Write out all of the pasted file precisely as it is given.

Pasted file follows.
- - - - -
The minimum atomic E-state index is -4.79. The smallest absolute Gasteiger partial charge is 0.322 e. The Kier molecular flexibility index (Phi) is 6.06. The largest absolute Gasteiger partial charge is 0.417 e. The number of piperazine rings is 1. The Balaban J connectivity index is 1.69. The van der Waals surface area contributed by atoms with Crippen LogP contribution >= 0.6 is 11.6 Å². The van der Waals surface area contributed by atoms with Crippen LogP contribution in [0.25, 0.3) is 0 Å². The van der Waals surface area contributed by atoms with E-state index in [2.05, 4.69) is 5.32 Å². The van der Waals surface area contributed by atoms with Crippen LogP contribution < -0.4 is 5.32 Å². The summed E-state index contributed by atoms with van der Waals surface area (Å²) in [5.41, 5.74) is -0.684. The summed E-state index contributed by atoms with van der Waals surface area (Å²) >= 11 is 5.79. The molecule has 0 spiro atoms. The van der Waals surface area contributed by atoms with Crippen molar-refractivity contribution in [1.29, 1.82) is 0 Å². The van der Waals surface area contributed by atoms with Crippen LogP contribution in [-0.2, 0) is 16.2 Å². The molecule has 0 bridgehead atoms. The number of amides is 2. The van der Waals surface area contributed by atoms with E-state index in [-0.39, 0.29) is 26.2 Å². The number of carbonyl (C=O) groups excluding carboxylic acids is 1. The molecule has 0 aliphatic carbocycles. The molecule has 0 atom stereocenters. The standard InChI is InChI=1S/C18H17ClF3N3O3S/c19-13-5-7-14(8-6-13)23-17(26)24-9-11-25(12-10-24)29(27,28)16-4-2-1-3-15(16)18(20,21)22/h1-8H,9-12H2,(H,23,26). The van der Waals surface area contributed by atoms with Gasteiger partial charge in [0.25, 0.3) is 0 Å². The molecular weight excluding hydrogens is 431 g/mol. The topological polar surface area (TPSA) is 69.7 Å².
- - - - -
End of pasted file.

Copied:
The minimum atomic E-state index is -4.79. The smallest absolute Gasteiger partial charge is 0.322 e. The Kier molecular flexibility index (Phi) is 6.06. The largest absolute Gasteiger partial charge is 0.417 e. The number of piperazine rings is 1. The Balaban J connectivity index is 1.69. The van der Waals surface area contributed by atoms with Crippen LogP contribution >= 0.6 is 11.6 Å². The van der Waals surface area contributed by atoms with Crippen LogP contribution in [0.25, 0.3) is 0 Å². The van der Waals surface area contributed by atoms with E-state index in [2.05, 4.69) is 5.32 Å². The van der Waals surface area contributed by atoms with Crippen LogP contribution < -0.4 is 5.32 Å². The summed E-state index contributed by atoms with van der Waals surface area (Å²) in [5.41, 5.74) is -0.684. The summed E-state index contributed by atoms with van der Waals surface area (Å²) >= 11 is 5.79. The molecule has 0 spiro atoms. The van der Waals surface area contributed by atoms with Crippen molar-refractivity contribution in [1.29, 1.82) is 0 Å². The van der Waals surface area contributed by atoms with Crippen LogP contribution in [-0.2, 0) is 16.2 Å². The molecule has 0 bridgehead atoms. The number of amides is 2. The van der Waals surface area contributed by atoms with E-state index in [-0.39, 0.29) is 26.2 Å². The number of carbonyl (C=O) groups excluding carboxylic acids is 1. The molecule has 0 aliphatic carbocycles. The molecule has 0 atom stereocenters. The standard InChI is InChI=1S/C18H17ClF3N3O3S/c19-13-5-7-14(8-6-13)23-17(26)24-9-11-25(12-10-24)29(27,28)16-4-2-1-3-15(16)18(20,21)22/h1-8H,9-12H2,(H,23,26). The van der Waals surface area contributed by atoms with Gasteiger partial charge in [0.25, 0.3) is 0 Å². The molecular weight excluding hydrogens is 431 g/mol. The topological polar surface area (TPSA) is 69.7 Å².